To my knowledge, there are a number of people in prison for possessing/using marijuana. There was a recent Pew poll that said more Americans support legalization now more than ever.

If I were imprisoned for some period of time (say three months) and, during those three months, the law no longer dictated the same punishment (say a fine or mandated rehab etc. instead) would I still face the same prison sentence?

Marijuana use is just an example, I'm wondering if there would be overarching effects in all laws in this way. (Keeping with imprisonment, because of it's on-going nature, rather than a fine or something)

"Ex post facto" is a phrase that seems like there might be some relationship, but I'm not too brushed up on my political Latin, or sentencing decisions to know if there is a precedence in place for something like this.

  • I don't know about those that are presently incarcerated, but when Washington State recently legalized it, they dropped charges for those that were pending: thinkprogress.org/justice/2012/11/10/1176151/…
    – user1530
    Apr 21, 2013 at 2:30
  • I would expect that the answer might be found in what exactly happened once Prohibition was repealed.
    – user4012
    Apr 21, 2013 at 17:46
  • no but the law usually has a provision freeing any & all from the old law...even that has exceptions...
    – user1726
    May 6, 2013 at 2:38
  • @user1530 In the case where your case is still pending, and it gets legalized in the meantime, avoiding conviction is as easy as getting a jury trial. (Though, in America) The pending cases were probably dropped to save everyone's time mostly.
    – bobsburner
    Feb 18, 2020 at 16:22

1 Answer 1



An ex post facto law is one that acts retroactively, whether positively or negatively (completely dependent on your point of view). The US Constitution explicitly prohibits them:

No Bill of Attainder or ex post facto Law shall be passed

However, according to Calder v. Bull - 3 U.S. 386 (1798), the definition is slightly narrower than this:

1st. Every law that makes an action done before the passing of the law and which was innocent when done, criminal and punishes such action. 2nd. Every law that aggravates a crime, or makes it greater than it was when committed. 3rd. Every law that changes the punishment, and inflicts a greater punishment than the law annexed to the crime, when committed. 4th. Every law that alters the legal rules of evidence and receives less or different testimony than the law required at the time of the commission of the offense in order to convict the offender

That is to say that you cannot negatively affect a person with a law that retrospectively changes the situation at the time of the offence. This implicitly states that the decriminalisation of an act or lessening of a punishment can be retrospectively applied.

In Hoyt Weaver v. Robert Graham, Governor of Florida. 450 U.S. 24, 101 S.Ct. 960 Justice Marshall referencing Cader v. Bull (among others), decided (my emphasis):

Regardless of whether or not the prospect of gain time was in some technical sense part of the petitioner's sentence, the statute substantially alters the consequences attached to a crime already completed, changing the quantum of punishment, and thus is a retrospective law which can be constitutionally applied to petitioner only if it is not to his detriment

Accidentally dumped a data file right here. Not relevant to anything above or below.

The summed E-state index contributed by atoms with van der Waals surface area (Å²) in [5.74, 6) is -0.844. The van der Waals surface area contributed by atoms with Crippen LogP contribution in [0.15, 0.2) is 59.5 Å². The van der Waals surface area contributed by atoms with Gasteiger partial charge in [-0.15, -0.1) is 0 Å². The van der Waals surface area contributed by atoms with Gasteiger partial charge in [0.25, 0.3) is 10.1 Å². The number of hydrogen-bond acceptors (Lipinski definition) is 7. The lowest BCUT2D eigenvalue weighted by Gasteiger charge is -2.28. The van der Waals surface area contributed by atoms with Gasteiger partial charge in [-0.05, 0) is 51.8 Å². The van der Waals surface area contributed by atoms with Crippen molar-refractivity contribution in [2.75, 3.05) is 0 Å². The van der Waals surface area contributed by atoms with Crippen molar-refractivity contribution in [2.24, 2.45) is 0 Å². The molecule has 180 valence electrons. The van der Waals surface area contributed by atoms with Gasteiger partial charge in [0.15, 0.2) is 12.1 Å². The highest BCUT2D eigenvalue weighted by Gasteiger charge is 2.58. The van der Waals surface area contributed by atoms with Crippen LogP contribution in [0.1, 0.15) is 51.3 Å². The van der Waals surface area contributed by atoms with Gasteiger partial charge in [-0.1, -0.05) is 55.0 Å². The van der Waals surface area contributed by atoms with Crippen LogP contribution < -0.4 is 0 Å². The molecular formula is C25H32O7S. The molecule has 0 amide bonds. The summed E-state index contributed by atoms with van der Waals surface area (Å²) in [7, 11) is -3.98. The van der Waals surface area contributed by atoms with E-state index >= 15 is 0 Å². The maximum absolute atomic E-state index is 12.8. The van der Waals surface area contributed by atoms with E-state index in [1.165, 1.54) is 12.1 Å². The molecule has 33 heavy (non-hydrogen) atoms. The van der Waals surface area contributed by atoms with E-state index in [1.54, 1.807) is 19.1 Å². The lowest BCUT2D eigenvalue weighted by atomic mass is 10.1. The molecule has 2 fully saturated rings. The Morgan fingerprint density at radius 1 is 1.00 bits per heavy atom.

An example of a reduction in sentencing is, S. 1789 (111th): Fair Sentencing Act of 2010, which was enacted after a number of attempts by both houses. This amended a number of previous acts to reduce the disparity in sentencing for those found in possession of crack cocaine as opposed to powder cocaine. This did not reduce the sentence of those already imprisoned under the amended acts.

The crucial point is that any act, which reduced the sentencing for, say, possession of marijuana would have to explicitly state that it is being applied retroactively in order to automatically release people from prison (a physical and administrative act that, itself, may take a while). An act could also offer guidance to parole boards that releasing a prisoner is the preferred method, allowing the release of prisoners to gradually filter through. I can't find any examples of this actually happening in the US, though I'm sure it has.

Europe has an, almost identical, definition. The European Convention on Human Rights (ECHR), in Article 7 states:

  1. No one shall be held guilty of any criminal offence on account of any act or omission which did not constitute a criminal offence under national or international law at the time when it was committed. Nor shall a heavier penalty be imposed than the one that was applicable at the time the criminal offence was committed.
  2. This article shall not prejudice the trial and punishment of any person for any act or omission which, at the time when it was committed, was criminal according to the general principles of law recognised by civilised nations.

Don't forget that the ECHR applies to all members of the Council of Europe, not just the EU. Though, the Treaty of Lisbon contained a protocol allowing for the accession of the EU to the Council:

arrangements for the Union's possible participation in the control bodies of the European Convention;

One of the more notable, retrospective, criminal Acts in the UK is the War Crimes Act 1991, which allowed for the punishment, by British Courts, of people responsible for war crimes during WWII, i.e. before the Geneva Conventions. This would, theoretically, have been in breach of the ECHR.

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